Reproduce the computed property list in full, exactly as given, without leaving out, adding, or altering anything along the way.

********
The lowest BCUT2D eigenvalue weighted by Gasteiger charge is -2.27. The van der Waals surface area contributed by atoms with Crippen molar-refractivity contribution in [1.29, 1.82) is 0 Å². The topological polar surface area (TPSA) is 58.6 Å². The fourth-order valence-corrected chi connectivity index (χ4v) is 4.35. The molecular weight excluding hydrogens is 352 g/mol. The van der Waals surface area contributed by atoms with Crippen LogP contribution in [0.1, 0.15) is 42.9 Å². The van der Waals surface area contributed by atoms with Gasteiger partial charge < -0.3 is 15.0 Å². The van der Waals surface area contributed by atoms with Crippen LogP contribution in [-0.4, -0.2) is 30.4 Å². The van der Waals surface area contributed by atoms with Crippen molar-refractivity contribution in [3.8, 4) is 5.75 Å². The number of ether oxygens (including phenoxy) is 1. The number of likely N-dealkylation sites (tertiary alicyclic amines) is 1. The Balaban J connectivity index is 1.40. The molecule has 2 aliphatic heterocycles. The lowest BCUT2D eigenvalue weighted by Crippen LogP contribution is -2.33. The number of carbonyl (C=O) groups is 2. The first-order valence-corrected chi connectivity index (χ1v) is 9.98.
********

The lowest BCUT2D eigenvalue weighted by Gasteiger charge is -2.27. The van der Waals surface area contributed by atoms with Crippen molar-refractivity contribution in [1.29, 1.82) is 0 Å². The topological polar surface area (TPSA) is 58.6 Å². The fourth-order valence-corrected chi connectivity index (χ4v) is 4.35. The molecular weight excluding hydrogens is 352 g/mol. The van der Waals surface area contributed by atoms with Crippen LogP contribution in [0.1, 0.15) is 42.9 Å². The van der Waals surface area contributed by atoms with Gasteiger partial charge < -0.3 is 15.0 Å². The van der Waals surface area contributed by atoms with Crippen LogP contribution in [-0.4, -0.2) is 30.4 Å². The van der Waals surface area contributed by atoms with Crippen molar-refractivity contribution in [3.8, 4) is 5.75 Å². The number of ether oxygens (including phenoxy) is 1. The number of likely N-dealkylation sites (tertiary alicyclic amines) is 1. The Balaban J connectivity index is 1.40. The molecule has 2 aliphatic heterocycles. The lowest BCUT2D eigenvalue weighted by Crippen LogP contribution is -2.33. The number of carbonyl (C=O) groups is 2. The first-order valence-corrected chi connectivity index (χ1v) is 9.98.